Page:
I went to game five of the World Series Monday night. Attending the World Series fulfilled a lifelong dream. Seeing my team play in the Fall Classic made it even better. Growing up in Dallas, we called the Rangers the Strangers; their perennial mediocrity ensured they did not make the playoffs. Throughout most of the Rangers' history a day at the ballpark was just that: a day at the ballpark, many fans attending to see the parade of big stars on other teams. The past two seasons have been different with two trips to the World Series.
The best sports writing is about baseball. I’m not sure why. Perhaps the cadence of the game lends itself to a thoughtfulness absent from other sports. Or, perhaps one man’s thoughtfulness is another man’s boredom. There certainly is plenty of down time in baseball, providing the sportswriter time to begin constructing stories. I don’t write at baseball games, but I tend to carry a book along. Not much beats an afternoon game with some reading snuck into the slow, steady cadence of the game.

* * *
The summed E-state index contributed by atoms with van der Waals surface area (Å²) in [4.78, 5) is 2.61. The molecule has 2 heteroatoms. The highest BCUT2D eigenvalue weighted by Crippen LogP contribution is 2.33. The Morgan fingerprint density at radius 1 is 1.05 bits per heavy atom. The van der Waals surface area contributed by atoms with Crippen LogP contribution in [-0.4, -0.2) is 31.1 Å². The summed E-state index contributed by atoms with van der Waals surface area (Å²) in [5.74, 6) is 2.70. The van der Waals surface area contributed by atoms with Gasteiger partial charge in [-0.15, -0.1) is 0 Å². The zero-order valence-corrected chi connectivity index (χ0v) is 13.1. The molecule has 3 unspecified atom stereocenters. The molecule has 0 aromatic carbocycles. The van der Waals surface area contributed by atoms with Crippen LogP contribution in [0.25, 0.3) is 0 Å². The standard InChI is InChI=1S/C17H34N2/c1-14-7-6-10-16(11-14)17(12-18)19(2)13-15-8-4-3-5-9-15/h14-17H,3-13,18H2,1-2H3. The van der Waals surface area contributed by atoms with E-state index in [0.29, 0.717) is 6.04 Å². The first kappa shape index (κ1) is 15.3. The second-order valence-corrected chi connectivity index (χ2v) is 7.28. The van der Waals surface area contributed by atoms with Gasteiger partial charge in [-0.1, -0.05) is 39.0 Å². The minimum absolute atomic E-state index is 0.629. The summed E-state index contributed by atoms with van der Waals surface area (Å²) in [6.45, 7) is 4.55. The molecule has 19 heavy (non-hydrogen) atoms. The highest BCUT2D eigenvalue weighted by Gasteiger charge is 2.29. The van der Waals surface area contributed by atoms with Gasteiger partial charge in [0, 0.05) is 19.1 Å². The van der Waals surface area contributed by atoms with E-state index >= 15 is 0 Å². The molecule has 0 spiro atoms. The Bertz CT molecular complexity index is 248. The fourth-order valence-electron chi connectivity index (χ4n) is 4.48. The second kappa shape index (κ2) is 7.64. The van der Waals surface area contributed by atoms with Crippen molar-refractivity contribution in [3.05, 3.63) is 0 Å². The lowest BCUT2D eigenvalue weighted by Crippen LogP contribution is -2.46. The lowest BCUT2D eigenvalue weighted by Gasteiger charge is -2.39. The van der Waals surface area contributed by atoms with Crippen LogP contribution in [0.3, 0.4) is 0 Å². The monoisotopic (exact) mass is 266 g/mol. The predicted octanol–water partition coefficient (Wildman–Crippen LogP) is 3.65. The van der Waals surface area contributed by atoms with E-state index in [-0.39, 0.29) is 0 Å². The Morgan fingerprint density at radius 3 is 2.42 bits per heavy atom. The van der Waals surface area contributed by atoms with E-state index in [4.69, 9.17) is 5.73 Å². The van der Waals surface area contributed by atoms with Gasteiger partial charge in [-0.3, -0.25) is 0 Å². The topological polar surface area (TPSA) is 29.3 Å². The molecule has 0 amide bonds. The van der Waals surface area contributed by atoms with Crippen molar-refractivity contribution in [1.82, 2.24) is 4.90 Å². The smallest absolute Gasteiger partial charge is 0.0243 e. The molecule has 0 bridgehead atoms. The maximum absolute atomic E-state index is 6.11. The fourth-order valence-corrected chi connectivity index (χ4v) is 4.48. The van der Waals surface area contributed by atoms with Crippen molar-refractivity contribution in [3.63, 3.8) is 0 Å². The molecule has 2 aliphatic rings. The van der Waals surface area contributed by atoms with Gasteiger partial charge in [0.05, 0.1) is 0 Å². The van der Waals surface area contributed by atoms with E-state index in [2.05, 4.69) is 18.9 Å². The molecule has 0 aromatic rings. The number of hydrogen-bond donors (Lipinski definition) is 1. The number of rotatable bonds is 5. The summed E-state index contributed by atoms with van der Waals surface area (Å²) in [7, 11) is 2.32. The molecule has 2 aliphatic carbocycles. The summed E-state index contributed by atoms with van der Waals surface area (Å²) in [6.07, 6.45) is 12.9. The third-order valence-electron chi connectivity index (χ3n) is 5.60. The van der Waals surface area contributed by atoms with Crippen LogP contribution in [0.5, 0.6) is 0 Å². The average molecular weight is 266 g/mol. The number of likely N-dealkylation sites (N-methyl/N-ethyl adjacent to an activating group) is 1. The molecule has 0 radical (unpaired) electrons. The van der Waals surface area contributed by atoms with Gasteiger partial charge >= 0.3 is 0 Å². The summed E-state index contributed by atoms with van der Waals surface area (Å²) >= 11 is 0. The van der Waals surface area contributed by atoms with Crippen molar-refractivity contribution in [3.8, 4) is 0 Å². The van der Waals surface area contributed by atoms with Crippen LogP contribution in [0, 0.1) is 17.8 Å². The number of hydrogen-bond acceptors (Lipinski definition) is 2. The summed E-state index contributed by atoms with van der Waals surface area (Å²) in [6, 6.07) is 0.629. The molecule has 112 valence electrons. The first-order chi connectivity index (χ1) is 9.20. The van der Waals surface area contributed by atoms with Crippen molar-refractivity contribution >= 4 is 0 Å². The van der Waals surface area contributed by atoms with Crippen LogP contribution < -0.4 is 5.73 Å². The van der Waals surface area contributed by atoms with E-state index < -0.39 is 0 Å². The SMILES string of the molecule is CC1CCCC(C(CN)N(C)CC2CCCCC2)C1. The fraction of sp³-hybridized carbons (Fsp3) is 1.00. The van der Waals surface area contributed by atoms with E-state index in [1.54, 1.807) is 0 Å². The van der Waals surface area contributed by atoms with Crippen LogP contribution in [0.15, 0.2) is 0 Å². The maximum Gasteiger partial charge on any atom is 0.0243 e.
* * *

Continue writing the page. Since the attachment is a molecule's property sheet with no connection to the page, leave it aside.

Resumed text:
As for the World Series, I did not take a book. I relished every pitch, swing, hit, pop fly, double play, cheer, high-five, laugh, and smile.
Below are some excellent books about the World Series.
Glory in the Fall: the Greatest Moments in World Series History
The First Fall Classic: the Red Sox, the Giants, and the Cast of Players, Pugs, and Politicos Who Reinvented the World Series in 1912
Game Six: Cincinnati, Boston, and the 1975 World Series: the Triumph of America's Pastime
The Gashouse Gang
When Chicago Ruled Baseball: the Cubs-White Sox World Series of 1906
Praying for Gil Hodges: a Memoir of the 1955 World Series and One Family's Love of the Brooklyn Dodgers
100 Years of the World Series 1903-2003